Few things are as sure to excite a furore on re-organisation of the security detail of the country’s VIPs, an exercise that is as much routine as it has been political.
The scaling down of former President Uhuru Kenyatta’s security detail did not disappoint, as Kenyans stormed social media to question the move, many reading malice as it came amid a spat between Uhuru and his successor President William Ruto.
“The security of a former head of state/government - in America or in a banana republic like Kenya - isn’t a political matter. It’s about the security of the state itself. Should harm befall a former head of state/government, there would be hell to pay. My two cents,” Azimio spokesperson Makau Mutua tweeted.
The hashtag #Revenge would trend on Twitter for much of yesterday (and Thursday evening), implying the current administration was settling scores, serving Uhuru a taste of what his government had allegedly done to them.
This outcry forced Police Inspector General Japhet Koome to clarify that scaling down Uhuru’s security was routine to ensure effective command.
“Once a president is retired, the commander is a superintendent of police. That has been the arrangement since President (Daniel) Moi retired and President (Mwai) Kibaki,” he said.
Koome said the officer commanding the presidential escort unit must be of the rank of the Assistant Inspector General and hence the commander of those guarding the deputy president and retired presidents must be of a lower rank.
The law guarantees Uhuru access to security officers. Although Koome did not state how many officers had been attached to the former president, the Presidential Retirement Benefits Act guarantees Uhuru personal and escort security as well as adequate security at his urban and rural residences.
An earlier version of the Act capped the number of guards at 12, but a 2013 amendment removed the upper limit. The allocation of security detail is to be certified by Interior Cabinet Secretary Kithure Kindiki in consultation with Uhuru.
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“They are all safe and secure,” the IG said in response to number of officers attached to Uhuru, former First Lady Mama Ngina Kenyatta and former Interior Cabinet Secretary Fred Matiang’i.
Like Koome, there were those who thought the matter had been blown out of proportion.
“Uhuru had over 120 GSU elite officers 24hrs as President not inclusive of his close family + his homes /property but under the Presidential Retirement Benefits Act, he is entitled to 6 police officers so nothing strange about downscaling the security its the LAW,” Nandi Senator Samson Cherargei tweeted yesterday.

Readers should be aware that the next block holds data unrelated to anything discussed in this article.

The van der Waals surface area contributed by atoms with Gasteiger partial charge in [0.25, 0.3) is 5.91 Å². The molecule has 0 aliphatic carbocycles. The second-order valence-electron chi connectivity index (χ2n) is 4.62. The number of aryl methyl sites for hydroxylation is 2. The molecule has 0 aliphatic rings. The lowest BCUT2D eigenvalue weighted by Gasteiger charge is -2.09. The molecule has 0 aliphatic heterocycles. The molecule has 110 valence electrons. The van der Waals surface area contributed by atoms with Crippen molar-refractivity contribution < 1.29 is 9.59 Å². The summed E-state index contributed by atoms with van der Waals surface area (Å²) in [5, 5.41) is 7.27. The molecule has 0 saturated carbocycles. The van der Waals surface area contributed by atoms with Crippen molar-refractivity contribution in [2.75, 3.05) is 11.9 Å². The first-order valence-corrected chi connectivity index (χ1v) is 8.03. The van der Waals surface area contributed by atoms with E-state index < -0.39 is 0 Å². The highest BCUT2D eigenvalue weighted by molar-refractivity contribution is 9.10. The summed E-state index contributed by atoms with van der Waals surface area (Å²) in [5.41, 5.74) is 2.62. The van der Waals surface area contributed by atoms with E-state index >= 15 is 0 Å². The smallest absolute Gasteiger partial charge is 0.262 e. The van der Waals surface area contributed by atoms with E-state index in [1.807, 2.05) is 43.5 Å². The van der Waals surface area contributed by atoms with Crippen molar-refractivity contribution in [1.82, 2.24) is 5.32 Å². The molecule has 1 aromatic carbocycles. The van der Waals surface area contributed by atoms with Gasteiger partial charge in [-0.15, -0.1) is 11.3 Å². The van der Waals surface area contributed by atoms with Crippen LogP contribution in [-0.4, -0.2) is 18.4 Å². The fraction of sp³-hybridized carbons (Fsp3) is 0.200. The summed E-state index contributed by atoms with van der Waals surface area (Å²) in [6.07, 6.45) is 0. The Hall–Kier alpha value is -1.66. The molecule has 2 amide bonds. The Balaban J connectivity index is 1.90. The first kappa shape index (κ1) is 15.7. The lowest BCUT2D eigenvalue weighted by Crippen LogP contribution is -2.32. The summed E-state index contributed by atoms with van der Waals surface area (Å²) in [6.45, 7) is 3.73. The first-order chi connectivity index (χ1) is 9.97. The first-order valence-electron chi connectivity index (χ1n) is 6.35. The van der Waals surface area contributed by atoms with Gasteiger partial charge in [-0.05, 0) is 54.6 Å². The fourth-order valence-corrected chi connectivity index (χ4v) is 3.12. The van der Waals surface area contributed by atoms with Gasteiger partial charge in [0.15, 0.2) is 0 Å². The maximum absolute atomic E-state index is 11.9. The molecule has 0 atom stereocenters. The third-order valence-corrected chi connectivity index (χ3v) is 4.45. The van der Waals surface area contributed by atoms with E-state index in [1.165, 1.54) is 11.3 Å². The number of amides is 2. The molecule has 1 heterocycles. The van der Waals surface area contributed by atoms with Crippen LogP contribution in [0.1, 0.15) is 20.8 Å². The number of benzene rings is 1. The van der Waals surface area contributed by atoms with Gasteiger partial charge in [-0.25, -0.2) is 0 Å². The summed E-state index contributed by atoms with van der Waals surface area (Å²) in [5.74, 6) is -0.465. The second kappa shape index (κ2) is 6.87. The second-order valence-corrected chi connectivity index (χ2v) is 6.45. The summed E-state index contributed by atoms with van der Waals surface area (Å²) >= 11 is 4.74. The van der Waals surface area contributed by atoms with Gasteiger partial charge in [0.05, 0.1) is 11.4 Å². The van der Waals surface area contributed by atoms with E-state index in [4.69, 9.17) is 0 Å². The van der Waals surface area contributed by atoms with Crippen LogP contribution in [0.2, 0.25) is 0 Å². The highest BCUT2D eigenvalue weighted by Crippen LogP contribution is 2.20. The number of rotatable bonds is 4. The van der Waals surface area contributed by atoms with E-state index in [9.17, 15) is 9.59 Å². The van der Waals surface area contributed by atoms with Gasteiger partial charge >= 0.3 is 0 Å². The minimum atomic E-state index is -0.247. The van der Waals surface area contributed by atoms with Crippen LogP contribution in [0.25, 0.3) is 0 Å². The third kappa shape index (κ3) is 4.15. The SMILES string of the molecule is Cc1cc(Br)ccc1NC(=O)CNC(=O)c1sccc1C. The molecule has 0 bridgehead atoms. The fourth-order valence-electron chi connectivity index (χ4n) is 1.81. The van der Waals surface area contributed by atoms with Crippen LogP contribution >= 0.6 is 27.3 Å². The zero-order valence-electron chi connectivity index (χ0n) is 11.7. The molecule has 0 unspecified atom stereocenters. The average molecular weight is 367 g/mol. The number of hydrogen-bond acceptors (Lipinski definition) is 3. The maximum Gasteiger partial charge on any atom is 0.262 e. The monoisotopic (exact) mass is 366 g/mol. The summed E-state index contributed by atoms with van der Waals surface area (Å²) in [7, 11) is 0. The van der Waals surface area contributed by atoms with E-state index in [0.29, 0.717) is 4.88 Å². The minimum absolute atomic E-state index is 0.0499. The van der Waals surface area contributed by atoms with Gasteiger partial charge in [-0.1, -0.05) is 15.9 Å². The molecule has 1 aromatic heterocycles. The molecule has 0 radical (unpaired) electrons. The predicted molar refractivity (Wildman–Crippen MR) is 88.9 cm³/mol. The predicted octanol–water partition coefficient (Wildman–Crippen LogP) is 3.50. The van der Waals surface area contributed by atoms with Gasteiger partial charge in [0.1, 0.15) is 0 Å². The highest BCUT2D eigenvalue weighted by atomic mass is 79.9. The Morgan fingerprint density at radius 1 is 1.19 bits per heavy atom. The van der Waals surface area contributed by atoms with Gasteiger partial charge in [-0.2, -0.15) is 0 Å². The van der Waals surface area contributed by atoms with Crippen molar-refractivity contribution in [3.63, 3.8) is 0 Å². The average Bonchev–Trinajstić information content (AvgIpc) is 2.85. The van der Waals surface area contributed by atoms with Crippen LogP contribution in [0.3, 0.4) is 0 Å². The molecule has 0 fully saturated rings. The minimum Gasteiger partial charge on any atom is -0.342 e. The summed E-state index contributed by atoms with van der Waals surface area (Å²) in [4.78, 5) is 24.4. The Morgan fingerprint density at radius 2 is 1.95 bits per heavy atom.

Besides a retired president, other persons entitled to armed security are retired prime ministers, former deputy presidents and vice presidents as well as retired speakers of Parliament and former chief justices.
The law is unclear whether other senior officers currently enjoying armed protection such as cabinet secretaries, MPs, senior judges, and military and police bosses, among others, are entitled to the same upon retirement.
The Retirement Benefits (Deputy President and Designated State Officers) Act caps the number of guards to be granted to retired speakers and chief justices to two. According to the Act, all the stated officers must make an official request for armed security.
Like the case with number of guards attached to a retired president, the law is silent on number of armed guards to be issued to former prime ministers, deputy presidents and vice presidents.
This, hence, leaves little clarity on how VIPs are to be protected, granting much leeway to the IG. That has caused issues in the past, amid claims that the security of former officials would be occasionally weaponised.
In 2021, a reshuffle of then Deputy President William Ruto’s security detail generated a similar outcry. Elite officers manning his official Karen residence were replaced with Administration Police officers, a move explained as conforming to the protection of State offices.
Matiang’i told a parliamentary committee then that Ruto had 257 officers guarding him.
“If you go to layer two, you have 121 officers looking after the deputy president... in layer one we have the presidential escort team in addition to the 74 officers there we have a dedicated team of GSU officers, five in number, highly trained... in addition to that, the deputy president has got six DCI (Directorate of Criminal Investigations) officers,” Matiang’i said. “The third layer is auxiliary security.”
Former Prime Minister Raila Odinga has had his security withdrawn or scaled down on several instances, as has former Vice President Kalonzo Musyoka. The withdrawals usually accompanied planned opposition demonstrations led by the pair.
In 2017, Matiang’i defended the withdrawal of police officers guarding Raila and Kalonzo. “Why should we give you 20 police officers so that you can loiter around with them from press conference to press conference, from hotel to hotel, when they are needed elsewhere?”
Many MPs have also previously complained whenever they have had their security withdrawn.